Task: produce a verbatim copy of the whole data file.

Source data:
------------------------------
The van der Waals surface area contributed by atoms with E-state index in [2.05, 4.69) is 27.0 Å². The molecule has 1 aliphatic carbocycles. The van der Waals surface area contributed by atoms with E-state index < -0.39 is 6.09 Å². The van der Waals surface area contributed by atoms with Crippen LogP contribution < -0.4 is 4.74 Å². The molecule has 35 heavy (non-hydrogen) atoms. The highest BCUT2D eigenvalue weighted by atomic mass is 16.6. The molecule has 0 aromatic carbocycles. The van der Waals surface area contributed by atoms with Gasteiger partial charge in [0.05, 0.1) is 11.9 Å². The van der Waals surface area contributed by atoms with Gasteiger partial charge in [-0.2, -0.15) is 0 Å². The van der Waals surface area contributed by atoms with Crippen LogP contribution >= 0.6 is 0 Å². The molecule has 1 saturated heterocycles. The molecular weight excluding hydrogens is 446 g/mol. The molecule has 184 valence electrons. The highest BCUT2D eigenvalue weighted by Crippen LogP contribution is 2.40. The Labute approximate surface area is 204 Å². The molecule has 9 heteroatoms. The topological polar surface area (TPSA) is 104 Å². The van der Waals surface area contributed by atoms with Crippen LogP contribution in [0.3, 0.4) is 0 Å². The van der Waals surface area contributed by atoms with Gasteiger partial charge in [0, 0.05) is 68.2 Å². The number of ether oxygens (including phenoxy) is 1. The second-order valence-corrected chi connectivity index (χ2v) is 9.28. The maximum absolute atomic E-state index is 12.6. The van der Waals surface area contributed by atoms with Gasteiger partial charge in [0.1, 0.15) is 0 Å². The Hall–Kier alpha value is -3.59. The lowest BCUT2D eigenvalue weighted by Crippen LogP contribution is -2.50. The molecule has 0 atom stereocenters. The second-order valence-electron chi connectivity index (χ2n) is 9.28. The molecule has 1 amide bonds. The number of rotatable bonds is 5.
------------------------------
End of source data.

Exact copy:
The van der Waals surface area contributed by atoms with E-state index in [2.05, 4.69) is 27.0 Å². The molecule has 1 aliphatic carbocycles. The van der Waals surface area contributed by atoms with E-state index < -0.39 is 6.09 Å². The van der Waals surface area contributed by atoms with Crippen LogP contribution < -0.4 is 4.74 Å². The molecule has 35 heavy (non-hydrogen) atoms. The highest BCUT2D eigenvalue weighted by atomic mass is 16.6. The molecule has 0 aromatic carbocycles. The van der Waals surface area contributed by atoms with Gasteiger partial charge in [0.05, 0.1) is 11.9 Å². The van der Waals surface area contributed by atoms with Gasteiger partial charge in [-0.2, -0.15) is 0 Å². The van der Waals surface area contributed by atoms with Crippen LogP contribution >= 0.6 is 0 Å². The molecule has 1 saturated heterocycles. The molecular weight excluding hydrogens is 446 g/mol. The molecule has 184 valence electrons. The highest BCUT2D eigenvalue weighted by Crippen LogP contribution is 2.40. The Labute approximate surface area is 204 Å². The molecule has 9 heteroatoms. The topological polar surface area (TPSA) is 104 Å². The van der Waals surface area contributed by atoms with Crippen LogP contribution in [0.3, 0.4) is 0 Å². The van der Waals surface area contributed by atoms with Gasteiger partial charge in [0, 0.05) is 68.2 Å². The number of ether oxygens (including phenoxy) is 1. The second-order valence-corrected chi connectivity index (χ2v) is 9.28. The maximum absolute atomic E-state index is 12.6. The van der Waals surface area contributed by atoms with Gasteiger partial charge in [0.1, 0.15) is 0 Å². The Hall–Kier alpha value is -3.59. The lowest BCUT2D eigenvalue weighted by Crippen LogP contribution is -2.50. The molecule has 0 atom stereocenters. The second-order valence-electron chi connectivity index (χ2n) is 9.28. The molecule has 1 amide bonds. The number of rotatable bonds is 5.